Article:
Science-based Longevity Medicine

Much nonsense has been written in the guise of longevity medicine. In Fantastic Voyage, Ray Kurzweil explains why he takes 250 pills every day and spends one day a week at a clinic getting IV vitamins, chelation, and acupuncture. He is convinced this regimen will keep him alive long enough for science to figure out

Playing by the Rules

It is useless for skeptics to argue with someone who doesn’t play by the rules of science and reason. If no amount of evidence will change your opponent’s mind, you are wasting your breath. I recently read Flock of Dodos (no relation to the movie of the same name). It’s a hilarious no-holds-barred send-up of

Polypharmacy – Is It Evidence-Based?

Polypharmacy essentially means taking too many pills. It’s a real problem, especially in the elderly. A family doctor gives an elderly patient one pill for diabetes, another for high blood pressure, and another to lower cholesterol. The patient sees a rheumatologist for his arthritis and gets arthritis pills. Then he sees a psychiatrist for depression

Are Cardiologists Ordering Too Many CT Angiograms?

A really snazzy new invention allows doctors to see inside their patients’ hearts as never before: the CT angiogram. It produces gorgeous 3-D video images of the beating heart in action. It allows us to see the blood flow through the heart’s chambers and it shows any plaque in the coronary arteries. Cardiologists are understandably

Death By Medicine

Critics of “conventional” medicine delight in pointing out how much harm it causes. Carolyn Dean, Gary Null, and others have written extensively about “death by medicine.” A typical statement (from Mercola.com) says: A definitive review and close reading of medical peer-review journals, and government health statistics shows that American medicine frequently causes more harm than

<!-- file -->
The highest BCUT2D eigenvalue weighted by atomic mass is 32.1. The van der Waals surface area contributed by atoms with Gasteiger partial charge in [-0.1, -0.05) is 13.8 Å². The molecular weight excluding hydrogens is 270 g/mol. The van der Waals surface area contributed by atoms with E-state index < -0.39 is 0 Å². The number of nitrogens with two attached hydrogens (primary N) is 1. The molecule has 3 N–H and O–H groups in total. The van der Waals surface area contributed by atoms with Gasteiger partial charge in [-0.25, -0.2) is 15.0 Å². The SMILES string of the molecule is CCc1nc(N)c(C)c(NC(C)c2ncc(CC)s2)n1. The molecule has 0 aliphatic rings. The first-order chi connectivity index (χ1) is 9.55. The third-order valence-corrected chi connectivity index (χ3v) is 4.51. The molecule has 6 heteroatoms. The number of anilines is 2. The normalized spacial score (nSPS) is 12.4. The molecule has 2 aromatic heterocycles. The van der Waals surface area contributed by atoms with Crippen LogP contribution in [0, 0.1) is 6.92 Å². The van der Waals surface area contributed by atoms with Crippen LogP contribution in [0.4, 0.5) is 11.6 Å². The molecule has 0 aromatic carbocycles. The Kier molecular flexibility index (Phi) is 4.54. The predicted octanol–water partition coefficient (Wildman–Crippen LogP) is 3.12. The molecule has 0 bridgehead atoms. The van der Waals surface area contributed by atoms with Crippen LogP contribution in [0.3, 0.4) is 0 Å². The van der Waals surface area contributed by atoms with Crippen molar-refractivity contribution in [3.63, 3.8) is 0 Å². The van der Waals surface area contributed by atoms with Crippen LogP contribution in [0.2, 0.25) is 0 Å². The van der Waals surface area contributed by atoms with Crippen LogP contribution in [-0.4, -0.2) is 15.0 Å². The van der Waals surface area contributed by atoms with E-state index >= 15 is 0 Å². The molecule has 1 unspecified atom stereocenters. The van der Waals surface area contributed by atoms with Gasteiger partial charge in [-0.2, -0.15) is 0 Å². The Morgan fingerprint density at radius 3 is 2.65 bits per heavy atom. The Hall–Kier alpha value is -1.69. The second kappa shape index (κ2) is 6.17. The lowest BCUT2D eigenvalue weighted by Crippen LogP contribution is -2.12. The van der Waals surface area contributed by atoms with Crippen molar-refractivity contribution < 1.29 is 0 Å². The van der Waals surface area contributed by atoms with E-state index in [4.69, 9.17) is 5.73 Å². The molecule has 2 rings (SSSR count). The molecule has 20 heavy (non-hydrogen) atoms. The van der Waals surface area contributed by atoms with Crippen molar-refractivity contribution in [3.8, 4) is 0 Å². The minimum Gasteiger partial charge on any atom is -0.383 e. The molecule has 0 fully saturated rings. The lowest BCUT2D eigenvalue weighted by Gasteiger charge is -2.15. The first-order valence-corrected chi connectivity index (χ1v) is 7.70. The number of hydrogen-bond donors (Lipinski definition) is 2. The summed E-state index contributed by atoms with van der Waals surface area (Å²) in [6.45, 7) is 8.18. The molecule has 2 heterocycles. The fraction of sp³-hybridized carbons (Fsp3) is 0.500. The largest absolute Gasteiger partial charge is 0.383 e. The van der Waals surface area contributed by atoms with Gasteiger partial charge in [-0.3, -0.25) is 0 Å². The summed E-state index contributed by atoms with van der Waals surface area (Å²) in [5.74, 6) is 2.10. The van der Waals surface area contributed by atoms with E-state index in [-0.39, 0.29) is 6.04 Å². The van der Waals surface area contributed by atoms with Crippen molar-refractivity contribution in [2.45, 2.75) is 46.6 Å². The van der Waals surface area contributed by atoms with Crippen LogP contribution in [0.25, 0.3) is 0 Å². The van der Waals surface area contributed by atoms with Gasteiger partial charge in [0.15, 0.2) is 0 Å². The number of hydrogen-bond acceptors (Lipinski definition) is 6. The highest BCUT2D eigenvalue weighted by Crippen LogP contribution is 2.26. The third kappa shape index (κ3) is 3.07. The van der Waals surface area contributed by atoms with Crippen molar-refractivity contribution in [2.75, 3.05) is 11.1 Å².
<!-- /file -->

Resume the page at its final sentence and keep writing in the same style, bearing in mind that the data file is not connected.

Not Treating – A Neglected Option

One of the criticisms of modern medicine is that doctors prescribe too many pills. That’s true. Patients and doctors sometimes get caught up in a mutual misunderstanding. The patient assumes that he needs a prescription, and the doctor assumes that the patient wants a prescription. But sometimes patients don’t either need or want a prescription.

The “Art” of Clinical Decision-Making

Much nonsense has been written about the “art” of medicine. All too often, it amounts to a rationalization for doctors doing what they want to do instead of following the evidence. Medicine is not an art like painting. Neither is it a science like physics. It’s an applied science. Since patients are not all identical,

Science and Chiropractic

In the comments to a previous blog entry, a chiropractor made the following statements: 1. Chiropractic is a science.2. Chiropractic is based on neurology, anatomy and physiology.3. Chiropractors are doctors of the nervous system.4. Chiropractic improves health and quality of life. I offered to write a blog entry on the “science” of chiropractic, and I

Antibiotics for Sinusitis

You’re a patient. That cold just isn’t getting better and you have purulent drainage from your nose, and your face hurts and your teeth hurt. You probably have sinusitis, right? You go to a doctor to get an antibiotic. You’re a doctor. Deep down, you know there’s a good chance the patient has a self-resolving condition.  You’d rather